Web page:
The great pity was that Laing had all the necessary talents to make a powerful case for psychotherapy as a vitally important healing art. In his first book The Divided Self, he demonstrated those talents brilliantly. Few other books offer such a penetrating phenomenological analysis of schizophrenic breakdown as a human experience. Though there are some excellent first person accounts of going insane (such as Ellyn Saks's fairly recent The Centre Will Not Hold), which deserve attention for their testimonial force, The Divided Self brought theoretical insight, as well as a considerable literary skill to the experience of going mad. In reading it you not only feel what it is like to suffer the disintegration of schizophrenia, you also appreciate the emotional dynamics that would drive someone insane. Laing regarded his attempt to describe the emotional dynamics involved in psychotic breakdown from an existential, phenomenological perspective as the first step of what he termed a "science of persons". In fact, a perfectly disinterested scientific understanding of human experience, even from a phenomenological perspective, is probably impossible to attain. But seeing human experience as irreducibly human should still be a guiding principle for virtually every form of psychotherapy. As a corollary of this, Laing's argument against the psuedo-objectivity of the diagnostics at work in most psychological theories still deserves great respect. Indeed, as the field of mental health is now dominated by the bogus science of the DSM, his argument may have never been more persuasive and relevant than it is now.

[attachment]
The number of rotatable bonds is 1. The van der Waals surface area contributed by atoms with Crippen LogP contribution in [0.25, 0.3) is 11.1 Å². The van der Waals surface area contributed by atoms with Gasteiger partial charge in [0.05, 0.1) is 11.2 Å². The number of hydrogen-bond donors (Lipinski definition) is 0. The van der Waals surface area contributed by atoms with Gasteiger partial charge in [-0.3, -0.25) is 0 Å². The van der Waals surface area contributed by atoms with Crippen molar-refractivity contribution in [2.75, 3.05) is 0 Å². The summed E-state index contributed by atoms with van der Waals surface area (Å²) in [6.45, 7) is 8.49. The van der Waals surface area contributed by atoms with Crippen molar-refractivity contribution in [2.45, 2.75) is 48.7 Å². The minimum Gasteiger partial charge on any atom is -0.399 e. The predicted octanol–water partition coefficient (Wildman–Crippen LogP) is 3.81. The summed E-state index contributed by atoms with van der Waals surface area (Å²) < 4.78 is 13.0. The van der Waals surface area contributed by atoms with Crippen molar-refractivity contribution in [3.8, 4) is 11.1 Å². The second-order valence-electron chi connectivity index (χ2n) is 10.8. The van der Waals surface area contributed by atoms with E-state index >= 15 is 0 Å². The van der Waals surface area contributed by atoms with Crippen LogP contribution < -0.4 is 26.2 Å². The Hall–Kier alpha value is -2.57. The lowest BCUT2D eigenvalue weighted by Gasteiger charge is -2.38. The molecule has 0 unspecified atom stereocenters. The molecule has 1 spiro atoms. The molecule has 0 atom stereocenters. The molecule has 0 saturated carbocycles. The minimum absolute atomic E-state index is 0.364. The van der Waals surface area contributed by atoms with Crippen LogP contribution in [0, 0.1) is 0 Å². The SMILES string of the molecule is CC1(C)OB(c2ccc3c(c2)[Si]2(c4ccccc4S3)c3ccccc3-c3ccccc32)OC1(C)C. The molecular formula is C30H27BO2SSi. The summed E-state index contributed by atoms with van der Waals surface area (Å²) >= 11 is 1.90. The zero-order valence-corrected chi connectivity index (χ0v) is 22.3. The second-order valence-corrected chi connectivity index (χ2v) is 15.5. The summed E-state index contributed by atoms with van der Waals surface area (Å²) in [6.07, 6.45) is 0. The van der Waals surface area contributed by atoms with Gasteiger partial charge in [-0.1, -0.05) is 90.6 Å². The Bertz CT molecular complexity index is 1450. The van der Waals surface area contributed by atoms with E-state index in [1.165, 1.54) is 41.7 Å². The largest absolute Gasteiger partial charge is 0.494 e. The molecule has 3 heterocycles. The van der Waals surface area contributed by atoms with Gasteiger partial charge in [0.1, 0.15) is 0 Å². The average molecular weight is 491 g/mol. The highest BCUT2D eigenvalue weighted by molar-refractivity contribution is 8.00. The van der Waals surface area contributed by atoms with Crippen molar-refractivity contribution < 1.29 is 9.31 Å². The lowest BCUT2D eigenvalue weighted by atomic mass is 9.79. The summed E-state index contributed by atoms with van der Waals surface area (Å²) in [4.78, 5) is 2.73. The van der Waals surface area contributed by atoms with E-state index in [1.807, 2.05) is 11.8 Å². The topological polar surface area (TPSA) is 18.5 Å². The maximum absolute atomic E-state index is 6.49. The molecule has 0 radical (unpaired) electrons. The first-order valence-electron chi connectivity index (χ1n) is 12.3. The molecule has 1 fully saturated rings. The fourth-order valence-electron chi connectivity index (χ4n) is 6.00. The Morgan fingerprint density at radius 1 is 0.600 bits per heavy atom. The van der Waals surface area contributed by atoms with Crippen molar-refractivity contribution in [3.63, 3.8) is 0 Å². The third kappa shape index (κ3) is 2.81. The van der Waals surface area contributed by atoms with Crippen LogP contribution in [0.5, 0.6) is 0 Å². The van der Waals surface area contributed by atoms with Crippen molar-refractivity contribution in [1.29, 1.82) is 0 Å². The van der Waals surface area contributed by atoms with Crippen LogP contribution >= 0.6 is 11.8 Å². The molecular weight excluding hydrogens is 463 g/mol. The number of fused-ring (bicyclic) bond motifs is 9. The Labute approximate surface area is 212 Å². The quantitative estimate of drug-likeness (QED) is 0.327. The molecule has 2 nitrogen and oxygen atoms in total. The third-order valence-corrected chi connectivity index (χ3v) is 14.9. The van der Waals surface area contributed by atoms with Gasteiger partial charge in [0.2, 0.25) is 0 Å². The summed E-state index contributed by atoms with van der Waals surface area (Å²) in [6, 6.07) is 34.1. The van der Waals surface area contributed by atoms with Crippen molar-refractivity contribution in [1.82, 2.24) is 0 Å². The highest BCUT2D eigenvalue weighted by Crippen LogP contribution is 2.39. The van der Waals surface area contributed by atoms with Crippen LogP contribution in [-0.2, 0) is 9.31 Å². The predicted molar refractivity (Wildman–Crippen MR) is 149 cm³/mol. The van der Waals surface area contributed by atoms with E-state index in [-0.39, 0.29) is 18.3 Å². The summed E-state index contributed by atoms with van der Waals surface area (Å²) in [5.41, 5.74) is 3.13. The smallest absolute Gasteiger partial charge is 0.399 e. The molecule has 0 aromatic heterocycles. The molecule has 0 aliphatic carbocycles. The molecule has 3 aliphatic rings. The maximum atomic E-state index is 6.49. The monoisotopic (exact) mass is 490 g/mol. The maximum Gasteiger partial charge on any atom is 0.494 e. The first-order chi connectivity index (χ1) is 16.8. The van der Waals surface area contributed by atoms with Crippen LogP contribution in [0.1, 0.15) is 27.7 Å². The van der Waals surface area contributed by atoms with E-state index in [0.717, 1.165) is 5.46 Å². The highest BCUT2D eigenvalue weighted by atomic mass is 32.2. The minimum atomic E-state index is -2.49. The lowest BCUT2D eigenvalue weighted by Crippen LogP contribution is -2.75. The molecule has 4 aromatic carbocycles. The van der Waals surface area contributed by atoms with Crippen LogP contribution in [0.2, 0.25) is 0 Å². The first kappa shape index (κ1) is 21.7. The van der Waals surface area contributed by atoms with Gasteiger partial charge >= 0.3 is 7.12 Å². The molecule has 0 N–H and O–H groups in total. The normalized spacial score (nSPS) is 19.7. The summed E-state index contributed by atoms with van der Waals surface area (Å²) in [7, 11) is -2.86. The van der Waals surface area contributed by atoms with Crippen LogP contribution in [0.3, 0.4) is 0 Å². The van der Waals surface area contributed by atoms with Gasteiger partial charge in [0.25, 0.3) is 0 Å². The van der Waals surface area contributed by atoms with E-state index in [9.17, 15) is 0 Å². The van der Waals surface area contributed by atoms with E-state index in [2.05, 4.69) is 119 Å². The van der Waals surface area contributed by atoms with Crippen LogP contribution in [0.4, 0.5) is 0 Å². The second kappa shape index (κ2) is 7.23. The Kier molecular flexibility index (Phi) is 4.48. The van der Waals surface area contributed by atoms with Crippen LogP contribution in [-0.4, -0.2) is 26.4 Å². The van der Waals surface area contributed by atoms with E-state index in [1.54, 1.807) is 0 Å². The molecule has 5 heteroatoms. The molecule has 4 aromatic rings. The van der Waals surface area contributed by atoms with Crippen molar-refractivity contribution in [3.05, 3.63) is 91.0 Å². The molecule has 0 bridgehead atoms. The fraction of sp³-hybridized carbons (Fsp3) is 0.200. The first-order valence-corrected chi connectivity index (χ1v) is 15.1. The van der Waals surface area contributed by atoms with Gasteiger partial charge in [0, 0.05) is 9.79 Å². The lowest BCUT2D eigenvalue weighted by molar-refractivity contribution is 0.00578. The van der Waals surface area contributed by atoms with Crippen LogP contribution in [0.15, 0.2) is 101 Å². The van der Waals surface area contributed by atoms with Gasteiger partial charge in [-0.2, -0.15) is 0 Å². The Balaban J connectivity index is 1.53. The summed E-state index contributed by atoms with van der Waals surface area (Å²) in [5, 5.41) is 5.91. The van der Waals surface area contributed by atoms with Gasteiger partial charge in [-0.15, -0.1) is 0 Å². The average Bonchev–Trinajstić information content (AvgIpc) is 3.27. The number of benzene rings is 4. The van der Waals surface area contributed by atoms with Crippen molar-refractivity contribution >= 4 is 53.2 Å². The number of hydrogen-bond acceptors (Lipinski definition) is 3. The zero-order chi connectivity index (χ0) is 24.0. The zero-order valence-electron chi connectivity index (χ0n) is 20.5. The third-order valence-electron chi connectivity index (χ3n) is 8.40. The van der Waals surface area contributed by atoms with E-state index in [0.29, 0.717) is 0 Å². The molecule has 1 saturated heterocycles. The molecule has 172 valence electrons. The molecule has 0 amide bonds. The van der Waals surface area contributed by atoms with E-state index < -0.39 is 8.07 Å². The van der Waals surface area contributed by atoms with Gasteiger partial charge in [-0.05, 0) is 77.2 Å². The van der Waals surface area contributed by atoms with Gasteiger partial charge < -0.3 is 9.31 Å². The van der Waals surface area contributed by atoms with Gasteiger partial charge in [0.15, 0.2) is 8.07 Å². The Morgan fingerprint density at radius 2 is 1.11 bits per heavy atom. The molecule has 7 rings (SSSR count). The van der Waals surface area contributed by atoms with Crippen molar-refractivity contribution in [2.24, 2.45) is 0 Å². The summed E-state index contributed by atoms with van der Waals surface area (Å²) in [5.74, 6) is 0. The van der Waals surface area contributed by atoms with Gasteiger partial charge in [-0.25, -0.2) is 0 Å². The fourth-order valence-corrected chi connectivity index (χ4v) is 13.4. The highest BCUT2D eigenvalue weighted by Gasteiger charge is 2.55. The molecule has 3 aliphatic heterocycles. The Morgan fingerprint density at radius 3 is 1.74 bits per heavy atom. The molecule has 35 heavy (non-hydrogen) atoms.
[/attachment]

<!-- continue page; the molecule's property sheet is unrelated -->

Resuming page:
So why did Laing fail? Booze certainly played a great part in his downfall, as did the burden of fame, for Laing had always wanted to be famous, yet hated the vulgarity of celebrity. But there was something else involved in his downfall, which was noted by Daniel Burston, his most perceptive biographer. Among his many other talents--he was a superb musician, as well as a gifted linguist--Laing was a natural at meditation. And in 1971, at the height of his fame, he spent the year in Sri Lanka and India in dedicated study of the discipline. He proved remarkably adept at it and impressed both his Buddhist and Hindu teachers with his powers of concentration. Laing also relished the ascetic lifestyle that his meditation practice required, so much so that he was strongly tempted to turn his back on his worldly life and become a saddhu. But in the end he decided to return to his life back in London where things immediately began to take a downward turn which never really stopped until his death in 1989. Under great financial pressure, he began to drink heavily, his second marriage failed and his writing became increasingly self indulgent and lost its keen polemical edge. Why? It could be speculated that Laing's spiritual pursuits introduced a new element into his life that could not be reconciled with his previous way of being. But as a Buddhist therapist, I often wonder what might have happened if Laing had been able to develop his spirituality more fully. Perhaps he would have just remained in India as a renunciate and nothing more would have been heard of him. But it is also possible that he might have brought his spiritual insights into psychotherapy and changed the way we look at the possibilities of therapy. Who knows? Perhaps the therapist who wrote so insightfully about the divided self might have taught us something about the realised self. But maybe this is just fanciful. Twenty five years ago, I felt that Laing's death had turned out a light for me. And though his influence has more or less endured, my admiration has become hedged with all sorts of doubts and critical reservations. I also realise that his light had begun to dim long before I encountered his work. My regret now is that his light could have been so much brighter.